WATCH: Book of condolence opens in Belfast after London terror attack

The Lord Mayor of Belfast, Councillor Nuala McAllister, opens a Book of Condolence in City Hall for the victims of the London attacks. Councillor McAllister was the first to sign the book which will be available for signing in the main entrance hall during normal City Hall opening hours (8.30 am - 5pm Monday to Friday, 10am - 4pm Saturday and Sunday).
The Lord Mayor of Belfast, Councillor Nuala McAllister, opens a Book of Condolence in City Hall for the victims of the London attacks. Councillor McAllister was the first to sign the book which will be available for signing in the main entrance hall during normal City Hall opening hours (8.30 am - 5pm Monday to Friday, 10am - 4pm Saturday and Sunday).

A book of condolence for the victims of Saturday’s terror attack in London has opened in Belfast.

The Lord Mayor of Belfast, Councillor Nuala McAllister, officially opened at 11am in City Hall. It will be available to sign in the main entrance hall during normal opening hours.

Terrorists brought carnage to the streets of Britain at the weekend for the second time in as many weeks, killing seven and leaving 21 fighting for their lives.

Pedestrians were mowed down by a van on London Bridge before attackers stabbed a police officer and revellers around Borough Market with 12-inch knives.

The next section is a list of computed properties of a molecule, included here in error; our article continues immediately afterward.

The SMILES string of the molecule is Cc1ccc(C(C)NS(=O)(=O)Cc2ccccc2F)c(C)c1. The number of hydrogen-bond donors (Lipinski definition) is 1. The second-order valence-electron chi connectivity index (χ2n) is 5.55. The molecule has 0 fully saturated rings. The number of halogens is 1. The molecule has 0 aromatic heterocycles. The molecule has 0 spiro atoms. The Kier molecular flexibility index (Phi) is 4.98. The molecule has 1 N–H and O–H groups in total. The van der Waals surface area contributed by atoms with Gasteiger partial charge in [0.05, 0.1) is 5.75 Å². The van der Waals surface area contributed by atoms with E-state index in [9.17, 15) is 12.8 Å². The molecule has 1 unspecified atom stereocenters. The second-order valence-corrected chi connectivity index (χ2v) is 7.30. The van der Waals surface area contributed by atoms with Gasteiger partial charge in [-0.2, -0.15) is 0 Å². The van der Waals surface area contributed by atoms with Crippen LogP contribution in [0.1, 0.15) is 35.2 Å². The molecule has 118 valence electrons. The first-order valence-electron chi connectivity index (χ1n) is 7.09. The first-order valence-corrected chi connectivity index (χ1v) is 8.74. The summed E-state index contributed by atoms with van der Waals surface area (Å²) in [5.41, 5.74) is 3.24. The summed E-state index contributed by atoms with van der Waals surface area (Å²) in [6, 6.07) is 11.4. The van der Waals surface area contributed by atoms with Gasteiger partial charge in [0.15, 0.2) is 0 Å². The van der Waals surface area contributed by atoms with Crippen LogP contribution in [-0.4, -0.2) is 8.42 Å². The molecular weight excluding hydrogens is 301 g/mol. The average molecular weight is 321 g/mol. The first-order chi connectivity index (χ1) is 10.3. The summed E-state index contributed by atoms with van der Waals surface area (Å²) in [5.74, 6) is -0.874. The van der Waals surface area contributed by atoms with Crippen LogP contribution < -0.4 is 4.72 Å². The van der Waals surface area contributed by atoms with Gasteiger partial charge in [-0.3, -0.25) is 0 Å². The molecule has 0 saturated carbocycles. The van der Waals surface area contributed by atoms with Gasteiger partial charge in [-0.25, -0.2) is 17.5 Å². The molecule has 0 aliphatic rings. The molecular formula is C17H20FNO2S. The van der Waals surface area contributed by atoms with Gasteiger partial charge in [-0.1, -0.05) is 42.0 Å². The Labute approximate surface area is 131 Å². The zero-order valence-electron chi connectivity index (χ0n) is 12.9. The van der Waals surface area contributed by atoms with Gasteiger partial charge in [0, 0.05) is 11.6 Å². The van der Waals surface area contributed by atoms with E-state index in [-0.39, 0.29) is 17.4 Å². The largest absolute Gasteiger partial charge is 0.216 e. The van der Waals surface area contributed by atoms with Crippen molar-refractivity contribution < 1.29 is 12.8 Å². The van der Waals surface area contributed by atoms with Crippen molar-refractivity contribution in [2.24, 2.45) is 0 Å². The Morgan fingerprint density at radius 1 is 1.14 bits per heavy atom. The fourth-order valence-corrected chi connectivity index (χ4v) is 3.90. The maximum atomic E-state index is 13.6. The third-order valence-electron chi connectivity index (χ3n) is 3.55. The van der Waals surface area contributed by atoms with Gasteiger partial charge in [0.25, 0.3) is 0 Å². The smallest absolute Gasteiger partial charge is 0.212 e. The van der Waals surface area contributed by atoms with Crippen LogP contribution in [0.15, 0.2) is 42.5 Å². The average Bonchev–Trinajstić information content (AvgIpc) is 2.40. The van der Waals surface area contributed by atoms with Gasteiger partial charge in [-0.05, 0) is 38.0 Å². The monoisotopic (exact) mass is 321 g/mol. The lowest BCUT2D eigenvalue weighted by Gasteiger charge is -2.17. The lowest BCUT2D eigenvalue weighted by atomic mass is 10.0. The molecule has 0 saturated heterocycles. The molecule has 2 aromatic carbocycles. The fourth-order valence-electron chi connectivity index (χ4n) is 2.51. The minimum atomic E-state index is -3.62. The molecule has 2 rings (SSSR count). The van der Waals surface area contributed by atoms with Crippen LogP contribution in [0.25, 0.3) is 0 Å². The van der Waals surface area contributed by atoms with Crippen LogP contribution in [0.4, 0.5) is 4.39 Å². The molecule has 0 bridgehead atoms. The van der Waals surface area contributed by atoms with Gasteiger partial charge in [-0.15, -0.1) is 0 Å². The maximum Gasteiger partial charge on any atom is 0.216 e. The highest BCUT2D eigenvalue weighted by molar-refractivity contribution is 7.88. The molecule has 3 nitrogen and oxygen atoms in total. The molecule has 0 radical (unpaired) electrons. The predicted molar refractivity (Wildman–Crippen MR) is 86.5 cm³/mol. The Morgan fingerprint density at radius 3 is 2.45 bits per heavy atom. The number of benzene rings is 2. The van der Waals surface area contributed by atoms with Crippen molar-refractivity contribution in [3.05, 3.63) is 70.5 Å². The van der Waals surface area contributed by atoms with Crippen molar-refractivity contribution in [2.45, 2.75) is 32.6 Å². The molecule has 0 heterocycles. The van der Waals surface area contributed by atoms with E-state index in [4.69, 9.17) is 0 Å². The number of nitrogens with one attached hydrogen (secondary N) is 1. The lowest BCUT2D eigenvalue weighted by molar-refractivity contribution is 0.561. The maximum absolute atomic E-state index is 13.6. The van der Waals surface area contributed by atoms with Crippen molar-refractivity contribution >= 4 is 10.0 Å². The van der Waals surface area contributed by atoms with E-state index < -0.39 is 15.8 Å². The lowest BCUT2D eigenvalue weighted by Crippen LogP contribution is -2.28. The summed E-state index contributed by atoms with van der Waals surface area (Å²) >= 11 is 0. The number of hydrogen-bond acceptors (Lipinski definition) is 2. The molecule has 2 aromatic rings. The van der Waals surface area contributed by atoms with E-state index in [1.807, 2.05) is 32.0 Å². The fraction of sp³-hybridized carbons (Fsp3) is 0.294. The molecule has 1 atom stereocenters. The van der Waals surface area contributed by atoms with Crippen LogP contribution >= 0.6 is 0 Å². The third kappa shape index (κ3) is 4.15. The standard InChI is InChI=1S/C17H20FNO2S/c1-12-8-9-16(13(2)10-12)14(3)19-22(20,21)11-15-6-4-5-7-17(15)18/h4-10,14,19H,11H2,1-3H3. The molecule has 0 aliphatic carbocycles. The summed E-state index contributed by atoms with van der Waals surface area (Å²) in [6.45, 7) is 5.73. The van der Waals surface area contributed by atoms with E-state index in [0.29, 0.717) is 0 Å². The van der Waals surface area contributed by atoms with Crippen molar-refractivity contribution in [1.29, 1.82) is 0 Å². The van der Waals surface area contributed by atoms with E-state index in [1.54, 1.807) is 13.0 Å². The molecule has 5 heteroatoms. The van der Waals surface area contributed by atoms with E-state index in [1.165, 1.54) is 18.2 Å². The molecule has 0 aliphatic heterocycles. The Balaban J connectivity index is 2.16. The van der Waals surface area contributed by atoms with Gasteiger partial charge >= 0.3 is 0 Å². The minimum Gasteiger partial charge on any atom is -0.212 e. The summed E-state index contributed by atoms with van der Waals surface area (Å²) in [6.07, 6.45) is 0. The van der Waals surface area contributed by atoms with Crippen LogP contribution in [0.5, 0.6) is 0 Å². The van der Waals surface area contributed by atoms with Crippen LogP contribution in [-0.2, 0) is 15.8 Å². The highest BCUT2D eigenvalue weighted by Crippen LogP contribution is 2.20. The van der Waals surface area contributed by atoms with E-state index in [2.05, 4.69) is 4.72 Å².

The three attackers, wearing fake suicide bomb vests, were shot dead by officers outside a pub after police opened fire with in a hail of 50 bullets.

Prime Minister Theresa May has declared that the way the UK deals with extremism must now change.

The Lord Mayor of Belfast, Councillor Nuala McAllister, was joined by the Deputy Lord Mayor, Councillor Sonia Copeland and High Sheriff of Belfast Alderman Tom Haire.

The Lord Mayor of Belfast, Councillor Nuala McAllister, was joined by the Deputy Lord Mayor, Councillor Sonia Copeland and High Sheriff of Belfast Alderman Tom Haire.

She suggested sentences for terrorist crimes could increase and internet companies could face tougher rules in a bid to curb the spread of extremist propaganda online, adding that “there is – to be frank – far too much tolerance of extremism in our country”.

In a statement yesterday morning, she announced that “enough is enough”.